by Austin Camacho
The side of book marketing that I enjoy the most is the face-to-face contact with readers, and bookstores aren’t the only place to have that fun experience. As we move into the warmer weather, small press and even self-published authors will have more chances to display and sell our work at book fairs and other events.
But it’s one thing when you’re the star of a book signing at Borders or the speaker at the Rotary Club breakfast. It is a very different thing when you’re one of many authors greeting the same potential buyers. When you are invited to attend a book fair, please remember that you are there as part of a community of writers, not a crowd of competitors. Also, remember that you are a guest there. For that reason:
1. Be on time - Often traffic flow can make getting set up in a narrow hall or at a street fair challenging if people don’t abide by the organizer’s set up schedule.
2. Respect your hosts - Every little rule established by the show hosts has a reason. Follow the rules and if you have questions ask them respectfully. You are much more likely to get what you need, and you won’t put them in a bad mood that could affect the rest of us.
3. Don’t pitch to authors - Don’t practice your sales technique on me. I’m not there to talk about your book; I’m there to talk about mine.
4. Don’t ask for trades - It is not my intent to leave the book fair with the same number of books I arrived with, and if I say yes to you I’d feel funny saying no to others. Besides, if I wanted your book I’d offer you money like everyone else.
5. Don’t steal buyers - If someone is already talking to me it is rude to start talking to them about your book. Odds are they don’t want to offend anyone and so they’ll leave with neither book.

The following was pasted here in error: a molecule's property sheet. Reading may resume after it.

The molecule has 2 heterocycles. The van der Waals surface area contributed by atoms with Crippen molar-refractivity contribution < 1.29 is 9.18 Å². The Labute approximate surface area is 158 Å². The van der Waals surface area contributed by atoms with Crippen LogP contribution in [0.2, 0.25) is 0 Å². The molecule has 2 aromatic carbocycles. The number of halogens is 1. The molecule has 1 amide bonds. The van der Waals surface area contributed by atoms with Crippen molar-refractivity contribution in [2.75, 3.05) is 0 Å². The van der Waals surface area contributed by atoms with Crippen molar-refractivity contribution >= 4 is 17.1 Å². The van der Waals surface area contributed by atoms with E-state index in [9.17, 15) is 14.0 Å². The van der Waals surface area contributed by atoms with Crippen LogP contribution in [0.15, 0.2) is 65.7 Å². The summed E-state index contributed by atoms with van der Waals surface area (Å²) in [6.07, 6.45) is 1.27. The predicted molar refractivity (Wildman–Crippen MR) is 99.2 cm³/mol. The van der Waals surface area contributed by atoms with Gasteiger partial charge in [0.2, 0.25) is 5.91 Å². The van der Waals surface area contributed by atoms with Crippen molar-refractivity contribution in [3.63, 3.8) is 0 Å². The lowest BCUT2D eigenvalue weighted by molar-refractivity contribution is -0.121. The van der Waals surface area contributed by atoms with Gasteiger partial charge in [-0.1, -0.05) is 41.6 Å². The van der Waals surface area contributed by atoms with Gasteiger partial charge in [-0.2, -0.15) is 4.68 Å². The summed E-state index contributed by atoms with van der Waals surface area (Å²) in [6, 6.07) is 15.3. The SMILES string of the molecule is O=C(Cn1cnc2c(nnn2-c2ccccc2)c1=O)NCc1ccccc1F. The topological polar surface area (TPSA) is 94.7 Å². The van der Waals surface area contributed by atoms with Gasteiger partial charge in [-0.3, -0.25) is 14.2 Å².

6. Stay in your zone - Similarly, don’t stand in front of my table or booth. You have a space assigned to you. When people wander into that area, speak to them. Not before. Absolutely not after.
7. Don’t chase people down - If she was interested in your book she wouldn’t have walked away. If you make her angry she’ll think we’re all like that and will be afraid to speak to anyone.
8. Don’t whine - If you don’t think the organizers advertised enough, or if you don’t like the weather, the venue, the patrons or the rules, keep it to yourself. The rest of us are trying to remain cheerful and positive, because that’s what attracts potential book buyers.
9. Focus on your book - No one wants to hear about your heart transplant, unless perhaps your book is about surviving a heart transplant. Likewise no one cares that you’re a war hero - unless you wrote a war book.
10. Share - your ideas, your thoughts, your lemonade and most of all your enthusiasm. Positive mental attitude is contagious and if you help create a cheerful and pleasant atmosphere, we may even recommend your book to the lady who doesn’t like ours.